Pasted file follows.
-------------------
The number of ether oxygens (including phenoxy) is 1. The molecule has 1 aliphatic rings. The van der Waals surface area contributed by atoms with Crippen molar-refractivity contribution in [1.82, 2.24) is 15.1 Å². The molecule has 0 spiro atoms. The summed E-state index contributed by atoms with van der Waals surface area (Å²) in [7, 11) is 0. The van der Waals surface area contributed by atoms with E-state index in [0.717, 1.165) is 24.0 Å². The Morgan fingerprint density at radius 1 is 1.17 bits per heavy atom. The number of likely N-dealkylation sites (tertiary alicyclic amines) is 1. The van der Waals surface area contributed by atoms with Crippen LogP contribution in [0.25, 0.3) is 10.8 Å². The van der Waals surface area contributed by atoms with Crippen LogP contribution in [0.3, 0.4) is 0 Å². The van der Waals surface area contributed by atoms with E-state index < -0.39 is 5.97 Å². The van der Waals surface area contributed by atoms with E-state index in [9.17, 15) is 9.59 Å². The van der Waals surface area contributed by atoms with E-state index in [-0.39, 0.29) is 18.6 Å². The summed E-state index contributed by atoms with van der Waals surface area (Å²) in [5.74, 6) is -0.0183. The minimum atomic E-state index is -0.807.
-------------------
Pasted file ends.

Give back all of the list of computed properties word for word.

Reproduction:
The number of ether oxygens (including phenoxy) is 1. The molecule has 1 aliphatic rings. The van der Waals surface area contributed by atoms with Crippen molar-refractivity contribution in [1.82, 2.24) is 15.1 Å². The molecule has 0 spiro atoms. The summed E-state index contributed by atoms with van der Waals surface area (Å²) in [7, 11) is 0. The van der Waals surface area contributed by atoms with E-state index in [0.717, 1.165) is 24.0 Å². The Morgan fingerprint density at radius 1 is 1.17 bits per heavy atom. The number of likely N-dealkylation sites (tertiary alicyclic amines) is 1. The van der Waals surface area contributed by atoms with Crippen LogP contribution in [0.25, 0.3) is 10.8 Å². The van der Waals surface area contributed by atoms with Crippen LogP contribution in [0.3, 0.4) is 0 Å². The van der Waals surface area contributed by atoms with E-state index < -0.39 is 5.97 Å². The van der Waals surface area contributed by atoms with E-state index in [9.17, 15) is 9.59 Å². The van der Waals surface area contributed by atoms with E-state index in [-0.39, 0.29) is 18.6 Å². The summed E-state index contributed by atoms with van der Waals surface area (Å²) in [5.74, 6) is -0.0183. The minimum atomic E-state index is -0.807.